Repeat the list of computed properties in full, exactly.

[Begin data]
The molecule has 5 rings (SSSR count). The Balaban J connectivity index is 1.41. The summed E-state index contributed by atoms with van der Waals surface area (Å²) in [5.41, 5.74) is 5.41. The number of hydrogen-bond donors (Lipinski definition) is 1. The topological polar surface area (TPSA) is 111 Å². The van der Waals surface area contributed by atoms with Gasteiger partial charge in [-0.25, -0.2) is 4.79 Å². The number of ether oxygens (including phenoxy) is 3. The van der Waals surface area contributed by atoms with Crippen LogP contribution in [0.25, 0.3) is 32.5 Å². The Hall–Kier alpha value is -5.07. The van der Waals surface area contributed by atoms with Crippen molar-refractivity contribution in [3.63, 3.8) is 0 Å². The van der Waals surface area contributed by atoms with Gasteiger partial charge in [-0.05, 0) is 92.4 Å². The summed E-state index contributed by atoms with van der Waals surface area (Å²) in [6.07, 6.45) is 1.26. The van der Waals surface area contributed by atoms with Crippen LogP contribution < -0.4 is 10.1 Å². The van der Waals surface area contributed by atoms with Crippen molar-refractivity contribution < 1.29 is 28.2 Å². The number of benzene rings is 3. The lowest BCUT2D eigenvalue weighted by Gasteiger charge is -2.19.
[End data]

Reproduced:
The molecule has 5 rings (SSSR count). The Balaban J connectivity index is 1.41. The summed E-state index contributed by atoms with van der Waals surface area (Å²) in [5.41, 5.74) is 5.41. The number of hydrogen-bond donors (Lipinski definition) is 1. The topological polar surface area (TPSA) is 111 Å². The van der Waals surface area contributed by atoms with Gasteiger partial charge in [-0.25, -0.2) is 4.79 Å². The number of ether oxygens (including phenoxy) is 3. The van der Waals surface area contributed by atoms with Crippen LogP contribution in [0.25, 0.3) is 32.5 Å². The Hall–Kier alpha value is -5.07. The van der Waals surface area contributed by atoms with Crippen molar-refractivity contribution in [3.63, 3.8) is 0 Å². The van der Waals surface area contributed by atoms with Gasteiger partial charge in [-0.05, 0) is 92.4 Å². The summed E-state index contributed by atoms with van der Waals surface area (Å²) in [6.07, 6.45) is 1.26. The van der Waals surface area contributed by atoms with Crippen LogP contribution < -0.4 is 10.1 Å². The van der Waals surface area contributed by atoms with Crippen molar-refractivity contribution < 1.29 is 28.2 Å². The number of benzene rings is 3. The lowest BCUT2D eigenvalue weighted by Gasteiger charge is -2.19.